US Election 2020: the last chance to stop the climate crisis?

Lilla Marshall on how the outcome of the US election could dictate the fate of the planet

Lilla Marshall
30th October 2020

On 3 November 2020, the United States of America will go to the polls to choose between Donald Trump and Joe Biden. With the climate crisis clock ticking down, and two candidates holding very different views on how to handle it, this could be the most important presidential election in history.

Donald Trump

Donald Trump's presidency has prioritised deregulation, in an attempt to keep businesses happy. Environmental regulations have been a common target of this. One example of is the replacement of the Obama-era 'Clean Power Plan' with significantly weaker legislation, which reduced greenhouse gas emissions by just 1% more than if no regulations were in place at all.

Trump initiated plans to remove the USA from the Paris Climate Agreement

Most famously, Trump started the process to take the USA out of the Paris Climate Agreement, which would make the USA the only country outside of the arrangement. The process of exiting is not official until 4 November, the day after the election.

Trump has also rolled back regulations on coal production, in an attempt to revive the USA's coal industry, which was a campaign promise in 2016. Regulations that required oil companies to reduce methane leaks were also rolled back.

By 2010 Trump was calling global warming a "con"

Donald Trump's personal views on climate change are questionable. In 2009, he signed a letter to Obama praising his efforts at fighting global warming and stated that it was a real issue. Yet by 2010, he was calling global warming a "con" and by 2012, saying that it was a "hoax" that was "created by and for the Chinese," although he later claimed this was a joke. One tweet in 2018 read, "Brutal and Extended Cold Blast could shatter ALL RECORDS - Whatever happened to Global Warming?". The climate crisis does not appear to be at the top of his agenda.

"A second Trump term is game over for the environment"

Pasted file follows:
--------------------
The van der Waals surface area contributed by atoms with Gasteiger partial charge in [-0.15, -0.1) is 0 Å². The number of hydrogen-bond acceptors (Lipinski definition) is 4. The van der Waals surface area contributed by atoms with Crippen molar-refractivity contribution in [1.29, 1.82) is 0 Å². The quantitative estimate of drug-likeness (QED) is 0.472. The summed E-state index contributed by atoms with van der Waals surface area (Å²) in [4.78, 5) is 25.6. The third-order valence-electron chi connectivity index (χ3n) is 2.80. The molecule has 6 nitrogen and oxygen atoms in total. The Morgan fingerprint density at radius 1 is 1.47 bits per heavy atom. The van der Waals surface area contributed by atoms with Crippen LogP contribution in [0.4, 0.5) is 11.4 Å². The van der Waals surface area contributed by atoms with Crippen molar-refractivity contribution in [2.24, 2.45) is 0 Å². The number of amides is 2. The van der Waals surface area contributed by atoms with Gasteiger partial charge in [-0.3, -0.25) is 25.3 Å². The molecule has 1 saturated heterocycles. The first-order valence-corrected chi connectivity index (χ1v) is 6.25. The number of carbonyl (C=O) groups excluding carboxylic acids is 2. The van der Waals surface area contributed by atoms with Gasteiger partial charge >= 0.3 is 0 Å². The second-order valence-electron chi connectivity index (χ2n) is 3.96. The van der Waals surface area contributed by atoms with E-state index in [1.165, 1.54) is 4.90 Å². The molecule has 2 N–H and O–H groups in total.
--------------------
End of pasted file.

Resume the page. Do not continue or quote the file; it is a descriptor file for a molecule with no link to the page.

Michael Mann, Penn State University

Michael Mann, a professor of Atmospheric Science at Penn State and leading climate expert, declared this year, "A second Trump term is game over for the environment - really!"

"Another four years of what we’ve seen under Trump, which is to outsource environmental and energy policy to the polluters and dismantle protections put in place by the previous administration … would make that [limiting warming to below a degree and a half Celsius] essentially impossible."

A spokesperson for the Trump campaign told Vox, "Unlike Joe Biden, who is willing to sacrifice millions of US energy jobs to appease the radical left, President Trump and his administration are promoting both energy independence and environmental health through innovation."

Joe Biden

While Trump believes that the climate crisis is a "hoax", Joe Biden has stated that it is a priority. He has stated, previously, that he will rejoin the Paris Climate Agreement on day one of his presidency and has claimed that he will take it even further.

Biden will ensure a 100% clean energy economy and net-zero emissions by 2050

The ‘Biden Plan’ states that he will ensure the US achieves a 100% clean energy economy and reaches net-zero emissions by 2050; reinstate the regulations on methane emissions; ensure that all government buildings are 'climate-ready'; reducing carbon emissions from transport and more.

Biden has been criticised by climate activists for his stance on fracking (which is a prominent producer of methane), due to his refusal to back the idea of banning it outright. He has, however, stated that new fracking contracts will be rejected, if he is elected president. His reluctance to commit to a full ban is likely because of Pennsylvania, a crucial battleground state, which is the 2nd highest producer of natural gas in the country, behind only Texas.

Biden's international climate plan, if anything, is even more ambitious than his domestic plan

Paul Bledsoe

Paul Bledsoe, former communications director of the White House Climate Change Task Force under Bill Clinton, said, "Joe Biden is proposing that the US adopt climate change tariffs on nations who do not reduce their emissions. Biden's international climate plan, if anything, is even more ambitious than his domestic plan. So the contrast [between him and Trump] could not be starker."

Does it even matter?

We've already passed many crucial tipping points in fighting the climate crisis, where it is now impossible to turn back. Even if we stopped emitting greenhouse gases immediately, the planet would continue to warm for many more decades. It is not too late, however, to do something.

By mitigating our greenhouse gas emissions, we can prolong the effects of climate change - giving us more time to prepare and adapt for disaster.

Featured Image: Pixabay

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